News Release

Equal Pay Day Today

Tuesday, April 17 is Equal Pay Day, a day to mark the fact that women still only earn 77 percent of each dollar earned annually by men and 82 percent of each dollar earned weekly. Equal Pay Day represents the date in the current year through which women must work to match what men earned in the previous year.

ARIANE HEGEWISCH, via Caroline Dobuzinskis, dobuzinskis at iwpr.org
Hegewisch is a study director at the Institute for Women’s Policy Research and co-wrote the just-released fact sheet “The Gender Wage Gap by Occupation.” which finds: “Women’s median earnings are lower than men’s in nearly all occupations, whether they work in occupations predominantly done by women, occupations predominantly done by men, or occupations with a more even mix of men and women.”

The group’s research “finds that women have lower median earnings than men in all but one of the 20 most common occupations for women, ‘bookkeeping and auditing clerks,’ where women and men have the same median earnings. In one of the twenty most common male occupations, ‘stock clerks and order fillers,’ women out-earned men by 3 percent of median male earnings.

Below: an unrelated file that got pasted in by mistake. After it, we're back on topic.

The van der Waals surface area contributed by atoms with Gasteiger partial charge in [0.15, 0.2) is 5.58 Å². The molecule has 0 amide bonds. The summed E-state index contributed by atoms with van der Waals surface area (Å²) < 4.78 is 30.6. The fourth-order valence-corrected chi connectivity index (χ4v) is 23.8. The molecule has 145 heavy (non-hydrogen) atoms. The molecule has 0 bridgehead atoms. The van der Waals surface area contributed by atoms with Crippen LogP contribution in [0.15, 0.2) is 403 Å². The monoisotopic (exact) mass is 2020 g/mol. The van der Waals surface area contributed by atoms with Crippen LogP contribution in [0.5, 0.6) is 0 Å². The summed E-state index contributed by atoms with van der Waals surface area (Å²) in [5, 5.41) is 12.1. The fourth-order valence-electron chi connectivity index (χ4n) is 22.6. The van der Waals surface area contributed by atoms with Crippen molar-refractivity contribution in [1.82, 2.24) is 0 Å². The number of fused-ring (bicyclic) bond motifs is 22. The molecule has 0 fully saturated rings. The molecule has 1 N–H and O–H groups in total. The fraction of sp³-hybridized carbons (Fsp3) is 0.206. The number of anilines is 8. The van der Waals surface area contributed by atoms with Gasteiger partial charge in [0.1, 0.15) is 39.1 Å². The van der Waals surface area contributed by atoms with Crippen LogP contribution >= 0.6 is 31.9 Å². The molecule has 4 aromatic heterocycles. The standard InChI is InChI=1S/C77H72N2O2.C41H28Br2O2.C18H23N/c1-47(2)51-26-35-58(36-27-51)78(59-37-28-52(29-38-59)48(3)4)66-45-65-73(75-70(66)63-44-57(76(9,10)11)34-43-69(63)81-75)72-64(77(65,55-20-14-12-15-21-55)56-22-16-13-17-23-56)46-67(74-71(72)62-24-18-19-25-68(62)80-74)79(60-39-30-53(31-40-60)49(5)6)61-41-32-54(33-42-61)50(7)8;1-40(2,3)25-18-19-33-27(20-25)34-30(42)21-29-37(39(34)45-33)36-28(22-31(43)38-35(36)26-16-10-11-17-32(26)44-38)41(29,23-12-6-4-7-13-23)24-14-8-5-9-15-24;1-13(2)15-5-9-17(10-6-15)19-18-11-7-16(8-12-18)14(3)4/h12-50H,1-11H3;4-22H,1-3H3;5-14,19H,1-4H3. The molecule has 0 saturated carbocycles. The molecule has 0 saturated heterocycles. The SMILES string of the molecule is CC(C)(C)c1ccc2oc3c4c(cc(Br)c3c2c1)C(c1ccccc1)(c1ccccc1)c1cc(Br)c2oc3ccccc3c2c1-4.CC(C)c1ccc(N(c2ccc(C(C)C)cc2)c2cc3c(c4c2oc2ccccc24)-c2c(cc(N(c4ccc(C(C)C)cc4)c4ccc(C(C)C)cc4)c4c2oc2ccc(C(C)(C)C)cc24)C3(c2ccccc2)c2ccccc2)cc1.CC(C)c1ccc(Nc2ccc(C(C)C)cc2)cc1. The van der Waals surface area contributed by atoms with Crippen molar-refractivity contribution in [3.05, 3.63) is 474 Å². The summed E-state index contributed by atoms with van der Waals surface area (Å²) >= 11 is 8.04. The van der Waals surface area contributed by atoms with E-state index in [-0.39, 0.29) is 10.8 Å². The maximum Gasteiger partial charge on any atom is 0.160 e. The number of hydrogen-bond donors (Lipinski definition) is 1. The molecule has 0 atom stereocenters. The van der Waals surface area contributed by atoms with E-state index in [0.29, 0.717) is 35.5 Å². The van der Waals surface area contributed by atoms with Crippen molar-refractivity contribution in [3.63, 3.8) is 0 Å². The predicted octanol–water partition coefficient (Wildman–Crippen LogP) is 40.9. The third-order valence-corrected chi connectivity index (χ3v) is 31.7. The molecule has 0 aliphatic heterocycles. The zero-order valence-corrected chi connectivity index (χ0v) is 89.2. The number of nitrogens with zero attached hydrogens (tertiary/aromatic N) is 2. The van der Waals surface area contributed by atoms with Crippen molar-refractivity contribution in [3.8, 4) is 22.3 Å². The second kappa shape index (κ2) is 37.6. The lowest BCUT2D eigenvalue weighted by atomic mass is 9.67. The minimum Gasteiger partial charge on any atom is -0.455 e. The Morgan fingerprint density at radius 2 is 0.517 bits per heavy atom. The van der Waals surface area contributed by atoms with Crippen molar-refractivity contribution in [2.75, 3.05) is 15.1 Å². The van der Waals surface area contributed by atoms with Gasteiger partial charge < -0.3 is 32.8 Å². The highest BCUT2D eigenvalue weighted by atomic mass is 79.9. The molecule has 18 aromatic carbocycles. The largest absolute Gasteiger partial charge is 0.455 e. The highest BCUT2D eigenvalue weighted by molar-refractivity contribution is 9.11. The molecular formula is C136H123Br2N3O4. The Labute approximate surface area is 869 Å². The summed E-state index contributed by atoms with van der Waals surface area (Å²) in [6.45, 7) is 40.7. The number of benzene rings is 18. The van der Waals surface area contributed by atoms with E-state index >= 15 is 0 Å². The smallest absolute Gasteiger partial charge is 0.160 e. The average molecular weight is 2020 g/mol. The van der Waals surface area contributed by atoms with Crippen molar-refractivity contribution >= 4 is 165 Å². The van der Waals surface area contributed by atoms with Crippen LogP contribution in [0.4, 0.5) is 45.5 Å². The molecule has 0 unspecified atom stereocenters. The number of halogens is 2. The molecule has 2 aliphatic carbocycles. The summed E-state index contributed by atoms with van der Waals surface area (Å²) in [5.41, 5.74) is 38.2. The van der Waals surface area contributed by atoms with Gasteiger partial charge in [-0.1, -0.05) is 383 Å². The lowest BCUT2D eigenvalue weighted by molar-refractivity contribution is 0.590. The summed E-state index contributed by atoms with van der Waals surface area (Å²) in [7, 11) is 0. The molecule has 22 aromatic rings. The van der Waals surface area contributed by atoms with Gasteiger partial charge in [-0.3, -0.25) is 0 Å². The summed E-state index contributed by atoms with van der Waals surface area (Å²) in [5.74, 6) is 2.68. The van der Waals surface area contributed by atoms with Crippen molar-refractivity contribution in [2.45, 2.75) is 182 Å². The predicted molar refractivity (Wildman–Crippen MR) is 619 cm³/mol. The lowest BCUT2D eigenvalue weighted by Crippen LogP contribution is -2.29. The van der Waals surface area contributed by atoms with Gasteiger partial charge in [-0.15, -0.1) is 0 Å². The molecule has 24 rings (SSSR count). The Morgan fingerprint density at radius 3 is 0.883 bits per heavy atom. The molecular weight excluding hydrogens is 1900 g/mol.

Hegewisch said today: “These gender wage gaps are not about women choosing to work less than men — the analysis is comparing apples to apples, men and women who all work full time — and we see that across these 40 common occupations, men nearly always earn more than women. Discrimination law cases provide us with some insights on the reasons that the wage gap persists: women are less likely to be hired into the most lucrative jobs, and — when they work side by side with men — they may get hired at a lower rate, and receive lower pay increases over the years. Discrimination in who gets hired for the best jobs hits all women but particularly black and Hispanic women.” See the news release “Men Earn More Than Women Within Nearly All the Most Common Occupations.”

Also see the group’s “Pay Equity and Discrimination” resource page, which states: “Women are almost half of the workforce. They are the equal, if not main, breadwinner in four out of ten families. They receive more college and graduate degrees than men. Yet, on average, women continue to earn considerably less than men.”